glutamate
Approximately what proportion of healthy people experience infantile amnesia?
100%
According to the text, the scientific evidence has not yet established the effectiveness of
nootropics
Eating sweet and fatty foods is adaptive for many mammals living in the wild because in nature these tastes
are characteristic of energy-rich foods and are often found in association with beneficial vitamins and minerals
According to the text, many people who live in modern industrialized societies have difficulty eating a diet with enough vitamins and minerals because
they eat too many different flavors each day for their systems to learn the relation between the flavor of a food and its effects.
Anorexia nervosa and bulimia nervosa are often viewed as variants of the same disorder because
both anorexic patients and bulimic patients have distorted body images, many patients straddle the two diagnoses, both anorexia and bulimia are correlated with obsessive-compulsive disorder, and both disorders display the same pattern of distribution in the general population.
Although __________ agonists are effective in the treatment of obesity, they are currently not in wide use because they tend to have dangerous side effects
serotonin
Set-point theories of hunger and eating are inconsistent with
eating-related evolutionary pressures as we understand them, the major effects on eating of taste, learning, and social factors, and the failure of researchers to confirm that energy deficits are the usual stimulus for eating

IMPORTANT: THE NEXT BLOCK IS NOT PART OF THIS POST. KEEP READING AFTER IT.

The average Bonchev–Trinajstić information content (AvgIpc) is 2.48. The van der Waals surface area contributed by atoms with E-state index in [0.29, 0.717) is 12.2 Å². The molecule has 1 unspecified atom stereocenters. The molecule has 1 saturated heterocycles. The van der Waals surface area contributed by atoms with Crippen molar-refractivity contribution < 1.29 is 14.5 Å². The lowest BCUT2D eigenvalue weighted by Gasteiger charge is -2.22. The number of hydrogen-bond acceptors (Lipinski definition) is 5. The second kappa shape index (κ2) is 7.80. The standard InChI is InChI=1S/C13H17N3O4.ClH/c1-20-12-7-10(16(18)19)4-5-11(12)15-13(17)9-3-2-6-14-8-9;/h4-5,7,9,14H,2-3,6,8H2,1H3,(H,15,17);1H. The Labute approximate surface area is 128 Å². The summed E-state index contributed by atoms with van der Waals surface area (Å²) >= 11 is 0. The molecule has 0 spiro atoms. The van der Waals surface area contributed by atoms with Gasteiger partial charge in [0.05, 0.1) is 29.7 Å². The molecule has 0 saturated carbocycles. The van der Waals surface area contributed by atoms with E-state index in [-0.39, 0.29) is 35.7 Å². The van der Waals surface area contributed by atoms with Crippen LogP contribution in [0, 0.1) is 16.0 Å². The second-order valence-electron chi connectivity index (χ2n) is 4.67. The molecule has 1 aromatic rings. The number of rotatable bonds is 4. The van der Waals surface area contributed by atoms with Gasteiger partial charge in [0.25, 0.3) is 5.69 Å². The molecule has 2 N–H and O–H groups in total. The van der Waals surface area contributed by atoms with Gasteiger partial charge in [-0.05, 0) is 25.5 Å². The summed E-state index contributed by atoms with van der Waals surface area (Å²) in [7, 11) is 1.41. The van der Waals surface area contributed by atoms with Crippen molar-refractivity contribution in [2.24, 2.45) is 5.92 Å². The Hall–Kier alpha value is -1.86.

According to the text, anorexic patients - or anybody else who is severely undernourished - should not be fed
meals
According to the text, obesity is now prevalent in industrialized countries because
high-positive-incentive value foods are continuously and readily available in these countries, humans have evolved to eat as much as they can when food is available, and cultures have evolved to promote eating when food is available.
Exercise programs for the obese have proven to be relatively ineffective in promoting weight loss. This surprising result is likely attributable to the fact that
the majority of the body's calorie expenditure is dedicated to maintaining the physiological processes of the body rather than fueling behavior and after exercising many people consume extra drinks and food that offset their calorie loss
Small amounts of food eaten prior to a meal __________ hunger. This is called __________.